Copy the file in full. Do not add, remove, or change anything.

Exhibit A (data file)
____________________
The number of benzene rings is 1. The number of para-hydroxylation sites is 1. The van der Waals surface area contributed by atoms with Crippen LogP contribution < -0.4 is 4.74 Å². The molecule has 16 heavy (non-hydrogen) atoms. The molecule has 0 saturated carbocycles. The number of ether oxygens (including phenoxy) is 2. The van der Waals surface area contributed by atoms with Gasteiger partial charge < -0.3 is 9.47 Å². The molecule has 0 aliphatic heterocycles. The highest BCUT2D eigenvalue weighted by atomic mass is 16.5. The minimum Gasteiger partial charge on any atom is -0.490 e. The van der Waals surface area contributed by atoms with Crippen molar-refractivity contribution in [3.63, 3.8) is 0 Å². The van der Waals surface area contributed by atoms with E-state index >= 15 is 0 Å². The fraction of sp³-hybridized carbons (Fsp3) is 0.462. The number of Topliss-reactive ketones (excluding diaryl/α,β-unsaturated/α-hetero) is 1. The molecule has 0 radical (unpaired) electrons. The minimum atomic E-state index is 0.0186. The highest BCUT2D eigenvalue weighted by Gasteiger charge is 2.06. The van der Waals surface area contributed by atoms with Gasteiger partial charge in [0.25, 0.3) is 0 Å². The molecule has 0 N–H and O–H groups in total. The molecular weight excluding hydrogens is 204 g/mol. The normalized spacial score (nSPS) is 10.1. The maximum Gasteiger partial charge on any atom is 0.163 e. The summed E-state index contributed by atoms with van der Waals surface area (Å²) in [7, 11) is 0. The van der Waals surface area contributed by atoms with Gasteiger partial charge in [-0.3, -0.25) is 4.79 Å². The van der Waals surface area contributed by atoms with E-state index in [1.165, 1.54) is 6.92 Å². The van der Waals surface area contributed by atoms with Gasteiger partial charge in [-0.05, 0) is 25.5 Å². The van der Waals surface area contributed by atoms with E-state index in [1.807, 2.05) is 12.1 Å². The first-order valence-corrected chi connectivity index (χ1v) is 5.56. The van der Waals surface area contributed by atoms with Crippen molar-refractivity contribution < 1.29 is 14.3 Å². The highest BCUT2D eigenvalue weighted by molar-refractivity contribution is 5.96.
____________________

The number of benzene rings is 1. The number of para-hydroxylation sites is 1. The van der Waals surface area contributed by atoms with Crippen LogP contribution < -0.4 is 4.74 Å². The molecule has 16 heavy (non-hydrogen) atoms. The molecule has 0 saturated carbocycles. The number of ether oxygens (including phenoxy) is 2. The van der Waals surface area contributed by atoms with Gasteiger partial charge < -0.3 is 9.47 Å². The molecule has 0 aliphatic heterocycles. The highest BCUT2D eigenvalue weighted by atomic mass is 16.5. The minimum Gasteiger partial charge on any atom is -0.490 e. The van der Waals surface area contributed by atoms with Crippen molar-refractivity contribution in [3.63, 3.8) is 0 Å². The van der Waals surface area contributed by atoms with E-state index >= 15 is 0 Å². The fraction of sp³-hybridized carbons (Fsp3) is 0.462. The number of Topliss-reactive ketones (excluding diaryl/α,β-unsaturated/α-hetero) is 1. The molecule has 0 radical (unpaired) electrons. The minimum atomic E-state index is 0.0186. The highest BCUT2D eigenvalue weighted by Gasteiger charge is 2.06. The van der Waals surface area contributed by atoms with Gasteiger partial charge in [0.25, 0.3) is 0 Å². The molecule has 0 N–H and O–H groups in total. The molecular weight excluding hydrogens is 204 g/mol. The normalized spacial score (nSPS) is 10.1. The maximum Gasteiger partial charge on any atom is 0.163 e. The summed E-state index contributed by atoms with van der Waals surface area (Å²) in [7, 11) is 0. The van der Waals surface area contributed by atoms with Gasteiger partial charge in [-0.3, -0.25) is 4.79 Å². The van der Waals surface area contributed by atoms with E-state index in [1.165, 1.54) is 6.92 Å². The van der Waals surface area contributed by atoms with Gasteiger partial charge in [-0.05, 0) is 25.5 Å². The van der Waals surface area contributed by atoms with E-state index in [1.807, 2.05) is 12.1 Å². The first-order valence-corrected chi connectivity index (χ1v) is 5.56. The van der Waals surface area contributed by atoms with Crippen molar-refractivity contribution < 1.29 is 14.3 Å². The highest BCUT2D eigenvalue weighted by molar-refractivity contribution is 5.96.